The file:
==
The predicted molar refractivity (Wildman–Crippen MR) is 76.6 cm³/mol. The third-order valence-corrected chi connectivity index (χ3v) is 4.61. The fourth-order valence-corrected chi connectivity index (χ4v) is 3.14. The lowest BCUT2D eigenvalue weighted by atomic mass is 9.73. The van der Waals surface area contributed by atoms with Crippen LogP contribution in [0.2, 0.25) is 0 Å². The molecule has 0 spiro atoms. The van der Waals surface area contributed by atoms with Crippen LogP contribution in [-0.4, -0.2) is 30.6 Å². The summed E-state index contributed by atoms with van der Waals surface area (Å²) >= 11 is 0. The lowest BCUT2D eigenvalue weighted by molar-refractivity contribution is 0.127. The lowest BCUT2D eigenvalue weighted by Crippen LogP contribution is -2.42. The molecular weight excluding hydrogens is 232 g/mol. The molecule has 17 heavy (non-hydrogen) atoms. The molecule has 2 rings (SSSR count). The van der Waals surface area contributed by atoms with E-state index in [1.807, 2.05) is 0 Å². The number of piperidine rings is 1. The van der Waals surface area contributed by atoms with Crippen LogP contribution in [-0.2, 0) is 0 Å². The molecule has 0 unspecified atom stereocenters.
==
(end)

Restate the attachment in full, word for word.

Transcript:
The predicted molar refractivity (Wildman–Crippen MR) is 76.6 cm³/mol. The third-order valence-corrected chi connectivity index (χ3v) is 4.61. The fourth-order valence-corrected chi connectivity index (χ4v) is 3.14. The lowest BCUT2D eigenvalue weighted by atomic mass is 9.73. The van der Waals surface area contributed by atoms with Crippen LogP contribution in [0.2, 0.25) is 0 Å². The molecule has 0 spiro atoms. The van der Waals surface area contributed by atoms with Crippen LogP contribution in [-0.4, -0.2) is 30.6 Å². The summed E-state index contributed by atoms with van der Waals surface area (Å²) >= 11 is 0. The lowest BCUT2D eigenvalue weighted by molar-refractivity contribution is 0.127. The lowest BCUT2D eigenvalue weighted by Crippen LogP contribution is -2.42. The molecular weight excluding hydrogens is 232 g/mol. The molecule has 17 heavy (non-hydrogen) atoms. The molecule has 2 rings (SSSR count). The van der Waals surface area contributed by atoms with E-state index in [1.807, 2.05) is 0 Å². The number of piperidine rings is 1. The van der Waals surface area contributed by atoms with Crippen LogP contribution in [-0.2, 0) is 0 Å². The molecule has 0 unspecified atom stereocenters.